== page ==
"At the end of May, the prospect of receiving all of this back - with the exception of that piece of the argillite pipe - wouldn't have really been believable. So going from the fears that this could be melted down to recovering it has been just spectacular."
Bill Reid’s Stolen Art Finally Recovered
By Greg Joyce
The Canadian Press
VANCOUVER – They're all back – and all but one intact.
Three months after a stunning heist, the last two priceless works by renowned Haida artist Bill Reid have been recovered after they were stolen from a museum at the University of B.C.
“People at the museum are just overjoyed at getting this material back,” university spokesman Scott Macrae said Wednesday.
“There were fears that it could have been melted down.”
One item, a carved pipe, is broken and about five centimetres of the artwork – made from a black slate-like material called argillite – is still missing.
“Given Bill Reid's relationship with the Museum of Anthropology, the special connection with the material, to get it all back with the exception of this missing piece, is almost everything that could have been hoped for,” said Macrae.
The carved pipe is broken and about five centimetres of the artwork – made from a black slate-like material called argillite – is still missing.
RCMP Const. Annie Linteau said the Mounties aren't saying where the pipe or an intact eagle brooch made of gold were found, except that it was “in the Lower Mainland” along with the other pieces that were recovered in June.
Three people were arrested in June after 12 pieces by the Haida master were stolen – along with three artworks from Mexico – in the daring May 24 theft at the museum.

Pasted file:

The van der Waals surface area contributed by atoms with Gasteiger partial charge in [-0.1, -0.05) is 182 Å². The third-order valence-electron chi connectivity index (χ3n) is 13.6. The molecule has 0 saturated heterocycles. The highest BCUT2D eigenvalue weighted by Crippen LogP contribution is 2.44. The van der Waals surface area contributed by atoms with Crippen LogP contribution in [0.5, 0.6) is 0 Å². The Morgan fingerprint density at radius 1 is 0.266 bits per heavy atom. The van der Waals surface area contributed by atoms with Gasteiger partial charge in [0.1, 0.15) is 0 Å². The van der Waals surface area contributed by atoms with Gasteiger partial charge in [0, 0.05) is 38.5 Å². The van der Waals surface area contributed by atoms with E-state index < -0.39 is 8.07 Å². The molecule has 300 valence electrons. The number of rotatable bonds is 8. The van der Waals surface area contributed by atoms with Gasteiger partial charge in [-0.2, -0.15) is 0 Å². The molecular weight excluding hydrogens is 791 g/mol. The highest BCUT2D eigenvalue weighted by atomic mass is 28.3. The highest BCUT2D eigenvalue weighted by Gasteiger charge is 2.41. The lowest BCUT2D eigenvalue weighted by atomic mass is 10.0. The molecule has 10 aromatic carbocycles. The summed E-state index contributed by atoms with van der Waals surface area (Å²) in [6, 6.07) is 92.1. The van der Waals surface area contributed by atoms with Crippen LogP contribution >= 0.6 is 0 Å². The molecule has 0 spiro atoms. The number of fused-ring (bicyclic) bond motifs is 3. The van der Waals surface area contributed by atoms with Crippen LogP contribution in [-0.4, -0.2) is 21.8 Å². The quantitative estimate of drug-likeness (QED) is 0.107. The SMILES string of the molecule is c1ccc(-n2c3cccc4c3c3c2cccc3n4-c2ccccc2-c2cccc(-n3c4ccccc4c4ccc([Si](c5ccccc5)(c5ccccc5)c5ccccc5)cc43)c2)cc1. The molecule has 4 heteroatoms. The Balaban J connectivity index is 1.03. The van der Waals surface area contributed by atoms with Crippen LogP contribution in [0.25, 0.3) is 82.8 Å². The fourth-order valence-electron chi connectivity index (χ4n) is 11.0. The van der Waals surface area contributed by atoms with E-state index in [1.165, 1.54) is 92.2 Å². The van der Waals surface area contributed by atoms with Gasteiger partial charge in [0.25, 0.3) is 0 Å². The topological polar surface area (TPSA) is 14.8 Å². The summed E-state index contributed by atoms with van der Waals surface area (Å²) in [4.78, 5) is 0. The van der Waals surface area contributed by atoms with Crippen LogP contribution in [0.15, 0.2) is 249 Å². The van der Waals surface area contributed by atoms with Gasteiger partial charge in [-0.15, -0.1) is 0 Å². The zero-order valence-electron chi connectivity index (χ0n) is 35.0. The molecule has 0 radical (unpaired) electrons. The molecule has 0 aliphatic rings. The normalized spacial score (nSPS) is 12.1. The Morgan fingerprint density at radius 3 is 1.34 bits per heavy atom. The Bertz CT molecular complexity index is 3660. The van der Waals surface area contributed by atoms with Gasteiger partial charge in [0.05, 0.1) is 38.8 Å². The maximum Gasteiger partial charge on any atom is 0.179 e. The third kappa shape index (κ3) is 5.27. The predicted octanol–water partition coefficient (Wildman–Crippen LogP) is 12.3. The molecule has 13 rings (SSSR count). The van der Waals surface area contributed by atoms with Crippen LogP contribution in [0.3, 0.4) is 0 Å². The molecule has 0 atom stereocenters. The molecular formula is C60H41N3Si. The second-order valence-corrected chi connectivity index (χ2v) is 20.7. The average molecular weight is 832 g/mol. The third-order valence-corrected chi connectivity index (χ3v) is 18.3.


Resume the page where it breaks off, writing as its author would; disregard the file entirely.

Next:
The gold eagle was recovered July 23 and the pipe Aug. 11, but Linteau said police didn't release the information at the time because of the ongoing investigation.
The three people arrested were released without charges but Linteau said the police report to Crown counsel will recommend charges against one or more people.
She also suggested at least one person connected to the theft is in custody on another matter.
“They are not in custody in relation to this investigation.”
The museum is set to close for major renovations at the end of August, said Macrae, and the Reid artwork, as well as all other art at the museum, won't be on display until March 2009.
The building will be bigger and will allow the museum “to work more closely with our aboriginal partners,” said Macrae.
Museum staff will also be undertaking a thorough examination of the recovered pieces.
“They are intact but whether there are some scratches and that sort of thing remains to be seen,” said Macrae.
UBC has increased security personnel and conducted a risk assessment to ensure appropriate security measures are in place, he said.
“Of course, for reasons of security, we need to keep those details to ourselves.”
Three Mexican jewelry pieces, also stolen and heavily damaged, remain in police hands, said Linteau.
Reid's most well-known work is a sculpture entitled the Spirit of Haida Gwaii.
It can be seen on the $20 bill, and versions of it are on display at the international terminal at Vancouver International Airport, and the Canadian Embassy in Washington.
The museum's expansion project will increase the size of the facility by 50 per cent and has a budget of $55.5 million.
Included in the expansion plans are a new exhibition gallery to allow the museum to bring major travelling shows to Vancouver.
Art Hostage comments:
Still many questions to be answered, even if the answers prove to be embarrassing !!